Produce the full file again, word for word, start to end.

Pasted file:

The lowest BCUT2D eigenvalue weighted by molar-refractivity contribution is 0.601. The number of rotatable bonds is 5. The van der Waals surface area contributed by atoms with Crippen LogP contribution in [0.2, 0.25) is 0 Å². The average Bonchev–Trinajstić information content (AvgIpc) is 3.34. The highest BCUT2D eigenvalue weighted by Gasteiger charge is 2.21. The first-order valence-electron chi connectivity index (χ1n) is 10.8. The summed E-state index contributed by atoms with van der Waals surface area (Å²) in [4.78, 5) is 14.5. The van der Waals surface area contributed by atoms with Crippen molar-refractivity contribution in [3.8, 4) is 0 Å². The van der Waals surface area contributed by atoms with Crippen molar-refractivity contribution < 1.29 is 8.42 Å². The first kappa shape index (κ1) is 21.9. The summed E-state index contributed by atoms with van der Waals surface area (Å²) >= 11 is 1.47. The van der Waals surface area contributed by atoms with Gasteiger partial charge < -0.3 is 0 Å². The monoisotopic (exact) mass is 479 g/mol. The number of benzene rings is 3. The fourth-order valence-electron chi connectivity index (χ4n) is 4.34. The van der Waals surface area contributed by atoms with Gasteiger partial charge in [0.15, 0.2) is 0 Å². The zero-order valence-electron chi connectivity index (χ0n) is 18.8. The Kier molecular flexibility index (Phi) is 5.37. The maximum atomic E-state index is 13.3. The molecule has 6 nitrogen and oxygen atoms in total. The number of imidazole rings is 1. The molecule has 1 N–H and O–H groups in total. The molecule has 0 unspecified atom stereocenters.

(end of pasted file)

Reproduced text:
The lowest BCUT2D eigenvalue weighted by molar-refractivity contribution is 0.601. The number of rotatable bonds is 5. The van der Waals surface area contributed by atoms with Crippen LogP contribution in [0.2, 0.25) is 0 Å². The average Bonchev–Trinajstić information content (AvgIpc) is 3.34. The highest BCUT2D eigenvalue weighted by Gasteiger charge is 2.21. The first-order valence-electron chi connectivity index (χ1n) is 10.8. The summed E-state index contributed by atoms with van der Waals surface area (Å²) in [4.78, 5) is 14.5. The van der Waals surface area contributed by atoms with Crippen molar-refractivity contribution in [3.8, 4) is 0 Å². The van der Waals surface area contributed by atoms with Crippen molar-refractivity contribution < 1.29 is 8.42 Å². The first kappa shape index (κ1) is 21.9. The summed E-state index contributed by atoms with van der Waals surface area (Å²) >= 11 is 1.47. The van der Waals surface area contributed by atoms with Gasteiger partial charge < -0.3 is 0 Å². The monoisotopic (exact) mass is 479 g/mol. The number of benzene rings is 3. The fourth-order valence-electron chi connectivity index (χ4n) is 4.34. The van der Waals surface area contributed by atoms with Gasteiger partial charge in [0.15, 0.2) is 0 Å². The zero-order valence-electron chi connectivity index (χ0n) is 18.8. The Kier molecular flexibility index (Phi) is 5.37. The maximum atomic E-state index is 13.3. The molecule has 6 nitrogen and oxygen atoms in total. The number of imidazole rings is 1. The molecule has 1 N–H and O–H groups in total. The molecule has 0 unspecified atom stereocenters.